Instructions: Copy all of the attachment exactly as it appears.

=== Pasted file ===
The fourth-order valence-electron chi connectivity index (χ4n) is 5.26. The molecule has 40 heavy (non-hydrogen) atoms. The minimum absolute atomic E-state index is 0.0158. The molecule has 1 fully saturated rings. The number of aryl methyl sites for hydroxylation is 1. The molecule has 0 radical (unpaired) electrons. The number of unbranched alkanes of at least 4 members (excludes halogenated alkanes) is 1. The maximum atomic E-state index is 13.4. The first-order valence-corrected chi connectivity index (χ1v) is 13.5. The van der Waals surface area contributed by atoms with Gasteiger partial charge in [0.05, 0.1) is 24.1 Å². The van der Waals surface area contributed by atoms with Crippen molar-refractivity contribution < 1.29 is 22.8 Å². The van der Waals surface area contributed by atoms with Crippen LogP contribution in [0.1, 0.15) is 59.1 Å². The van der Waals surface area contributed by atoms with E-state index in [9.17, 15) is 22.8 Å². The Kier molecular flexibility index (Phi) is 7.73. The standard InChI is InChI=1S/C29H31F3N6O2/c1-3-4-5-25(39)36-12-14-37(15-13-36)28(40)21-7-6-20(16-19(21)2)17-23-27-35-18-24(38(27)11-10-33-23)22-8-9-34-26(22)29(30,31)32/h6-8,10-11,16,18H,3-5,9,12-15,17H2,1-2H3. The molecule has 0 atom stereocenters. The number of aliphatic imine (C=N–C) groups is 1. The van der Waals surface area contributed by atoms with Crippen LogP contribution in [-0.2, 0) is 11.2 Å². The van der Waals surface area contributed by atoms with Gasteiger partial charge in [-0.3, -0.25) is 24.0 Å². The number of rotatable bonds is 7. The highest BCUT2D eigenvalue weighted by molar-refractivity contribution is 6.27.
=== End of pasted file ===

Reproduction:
The fourth-order valence-electron chi connectivity index (χ4n) is 5.26. The molecule has 40 heavy (non-hydrogen) atoms. The minimum absolute atomic E-state index is 0.0158. The molecule has 1 fully saturated rings. The number of aryl methyl sites for hydroxylation is 1. The molecule has 0 radical (unpaired) electrons. The number of unbranched alkanes of at least 4 members (excludes halogenated alkanes) is 1. The maximum atomic E-state index is 13.4. The first-order valence-corrected chi connectivity index (χ1v) is 13.5. The van der Waals surface area contributed by atoms with Gasteiger partial charge in [0.05, 0.1) is 24.1 Å². The van der Waals surface area contributed by atoms with Crippen molar-refractivity contribution < 1.29 is 22.8 Å². The van der Waals surface area contributed by atoms with Crippen LogP contribution in [0.1, 0.15) is 59.1 Å². The van der Waals surface area contributed by atoms with E-state index in [9.17, 15) is 22.8 Å². The Kier molecular flexibility index (Phi) is 7.73. The standard InChI is InChI=1S/C29H31F3N6O2/c1-3-4-5-25(39)36-12-14-37(15-13-36)28(40)21-7-6-20(16-19(21)2)17-23-27-35-18-24(38(27)11-10-33-23)22-8-9-34-26(22)29(30,31)32/h6-8,10-11,16,18H,3-5,9,12-15,17H2,1-2H3. The molecule has 0 atom stereocenters. The number of aliphatic imine (C=N–C) groups is 1. The van der Waals surface area contributed by atoms with Crippen LogP contribution in [-0.2, 0) is 11.2 Å². The van der Waals surface area contributed by atoms with Gasteiger partial charge in [-0.3, -0.25) is 24.0 Å². The number of rotatable bonds is 7. The highest BCUT2D eigenvalue weighted by molar-refractivity contribution is 6.27.